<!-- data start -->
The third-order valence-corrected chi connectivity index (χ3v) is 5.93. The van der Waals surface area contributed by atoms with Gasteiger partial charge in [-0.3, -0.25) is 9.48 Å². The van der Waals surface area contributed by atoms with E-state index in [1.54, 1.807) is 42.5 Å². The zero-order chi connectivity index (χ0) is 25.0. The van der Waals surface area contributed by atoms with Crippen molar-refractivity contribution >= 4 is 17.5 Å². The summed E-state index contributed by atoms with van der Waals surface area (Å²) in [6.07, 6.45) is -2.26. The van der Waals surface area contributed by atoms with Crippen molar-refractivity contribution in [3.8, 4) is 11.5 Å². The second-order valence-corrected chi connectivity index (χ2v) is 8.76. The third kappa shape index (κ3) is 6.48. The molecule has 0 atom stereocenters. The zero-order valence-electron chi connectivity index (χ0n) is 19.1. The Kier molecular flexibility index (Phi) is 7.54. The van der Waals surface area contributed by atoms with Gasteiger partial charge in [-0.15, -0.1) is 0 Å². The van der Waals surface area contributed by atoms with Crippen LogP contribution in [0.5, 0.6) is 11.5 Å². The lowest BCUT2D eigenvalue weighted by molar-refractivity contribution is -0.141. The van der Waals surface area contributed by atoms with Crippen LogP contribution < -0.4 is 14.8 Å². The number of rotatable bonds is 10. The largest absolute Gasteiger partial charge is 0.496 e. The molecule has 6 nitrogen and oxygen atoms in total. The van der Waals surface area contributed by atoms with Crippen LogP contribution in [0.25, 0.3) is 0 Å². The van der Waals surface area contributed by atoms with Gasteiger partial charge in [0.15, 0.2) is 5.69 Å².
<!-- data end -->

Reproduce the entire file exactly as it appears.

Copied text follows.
The third-order valence-corrected chi connectivity index (χ3v) is 5.93. The van der Waals surface area contributed by atoms with Gasteiger partial charge in [-0.3, -0.25) is 9.48 Å². The van der Waals surface area contributed by atoms with E-state index in [1.54, 1.807) is 42.5 Å². The zero-order chi connectivity index (χ0) is 25.0. The van der Waals surface area contributed by atoms with Crippen molar-refractivity contribution >= 4 is 17.5 Å². The summed E-state index contributed by atoms with van der Waals surface area (Å²) in [6.07, 6.45) is -2.26. The van der Waals surface area contributed by atoms with Crippen molar-refractivity contribution in [3.8, 4) is 11.5 Å². The second-order valence-corrected chi connectivity index (χ2v) is 8.76. The third kappa shape index (κ3) is 6.48. The molecule has 0 atom stereocenters. The zero-order valence-electron chi connectivity index (χ0n) is 19.1. The Kier molecular flexibility index (Phi) is 7.54. The van der Waals surface area contributed by atoms with Gasteiger partial charge in [-0.15, -0.1) is 0 Å². The van der Waals surface area contributed by atoms with Crippen LogP contribution in [0.5, 0.6) is 11.5 Å². The lowest BCUT2D eigenvalue weighted by molar-refractivity contribution is -0.141. The van der Waals surface area contributed by atoms with Crippen LogP contribution < -0.4 is 14.8 Å². The number of rotatable bonds is 10. The largest absolute Gasteiger partial charge is 0.496 e. The molecule has 6 nitrogen and oxygen atoms in total. The van der Waals surface area contributed by atoms with Crippen LogP contribution in [0.25, 0.3) is 0 Å². The van der Waals surface area contributed by atoms with Gasteiger partial charge in [0.15, 0.2) is 5.69 Å².